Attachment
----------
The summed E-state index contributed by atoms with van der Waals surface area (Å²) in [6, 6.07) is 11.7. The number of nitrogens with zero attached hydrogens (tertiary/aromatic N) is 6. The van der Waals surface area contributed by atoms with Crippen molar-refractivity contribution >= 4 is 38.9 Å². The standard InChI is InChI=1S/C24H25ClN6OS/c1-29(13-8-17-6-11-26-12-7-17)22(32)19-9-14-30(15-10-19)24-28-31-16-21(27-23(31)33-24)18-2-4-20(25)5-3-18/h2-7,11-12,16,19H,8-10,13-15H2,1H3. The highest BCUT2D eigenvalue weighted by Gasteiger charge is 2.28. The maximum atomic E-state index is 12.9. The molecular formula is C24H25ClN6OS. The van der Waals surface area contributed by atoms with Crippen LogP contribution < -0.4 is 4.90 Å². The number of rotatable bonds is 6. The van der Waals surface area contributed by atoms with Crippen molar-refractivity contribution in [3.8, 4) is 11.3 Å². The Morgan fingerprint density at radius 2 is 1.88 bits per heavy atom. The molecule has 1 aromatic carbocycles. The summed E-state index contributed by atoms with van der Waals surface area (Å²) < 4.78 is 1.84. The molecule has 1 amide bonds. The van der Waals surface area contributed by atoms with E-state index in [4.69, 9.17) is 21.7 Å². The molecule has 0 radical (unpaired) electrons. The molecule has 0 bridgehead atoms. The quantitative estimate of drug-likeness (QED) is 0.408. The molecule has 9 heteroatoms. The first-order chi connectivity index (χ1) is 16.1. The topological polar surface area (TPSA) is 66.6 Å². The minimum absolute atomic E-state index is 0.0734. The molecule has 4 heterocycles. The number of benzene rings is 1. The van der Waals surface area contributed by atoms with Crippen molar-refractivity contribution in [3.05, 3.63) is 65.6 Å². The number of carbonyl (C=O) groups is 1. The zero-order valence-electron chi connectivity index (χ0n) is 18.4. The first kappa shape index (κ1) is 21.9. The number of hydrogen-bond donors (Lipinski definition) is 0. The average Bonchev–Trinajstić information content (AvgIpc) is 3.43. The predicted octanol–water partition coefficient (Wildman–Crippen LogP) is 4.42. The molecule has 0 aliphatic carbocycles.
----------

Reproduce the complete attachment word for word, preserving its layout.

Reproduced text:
The summed E-state index contributed by atoms with van der Waals surface area (Å²) in [6, 6.07) is 11.7. The number of nitrogens with zero attached hydrogens (tertiary/aromatic N) is 6. The van der Waals surface area contributed by atoms with Crippen molar-refractivity contribution >= 4 is 38.9 Å². The standard InChI is InChI=1S/C24H25ClN6OS/c1-29(13-8-17-6-11-26-12-7-17)22(32)19-9-14-30(15-10-19)24-28-31-16-21(27-23(31)33-24)18-2-4-20(25)5-3-18/h2-7,11-12,16,19H,8-10,13-15H2,1H3. The highest BCUT2D eigenvalue weighted by Gasteiger charge is 2.28. The maximum atomic E-state index is 12.9. The molecular formula is C24H25ClN6OS. The van der Waals surface area contributed by atoms with Crippen LogP contribution < -0.4 is 4.90 Å². The number of rotatable bonds is 6. The van der Waals surface area contributed by atoms with Crippen molar-refractivity contribution in [3.8, 4) is 11.3 Å². The Morgan fingerprint density at radius 2 is 1.88 bits per heavy atom. The molecule has 1 aromatic carbocycles. The summed E-state index contributed by atoms with van der Waals surface area (Å²) < 4.78 is 1.84. The molecule has 1 amide bonds. The van der Waals surface area contributed by atoms with E-state index in [4.69, 9.17) is 21.7 Å². The molecule has 0 radical (unpaired) electrons. The molecule has 0 bridgehead atoms. The quantitative estimate of drug-likeness (QED) is 0.408. The molecule has 9 heteroatoms. The first-order chi connectivity index (χ1) is 16.1. The topological polar surface area (TPSA) is 66.6 Å². The minimum absolute atomic E-state index is 0.0734. The molecule has 4 heterocycles. The number of benzene rings is 1. The van der Waals surface area contributed by atoms with Crippen molar-refractivity contribution in [3.05, 3.63) is 65.6 Å². The number of carbonyl (C=O) groups is 1. The zero-order valence-electron chi connectivity index (χ0n) is 18.4. The first kappa shape index (κ1) is 21.9. The number of hydrogen-bond donors (Lipinski definition) is 0. The average Bonchev–Trinajstić information content (AvgIpc) is 3.43. The predicted octanol–water partition coefficient (Wildman–Crippen LogP) is 4.42. The molecule has 0 aliphatic carbocycles.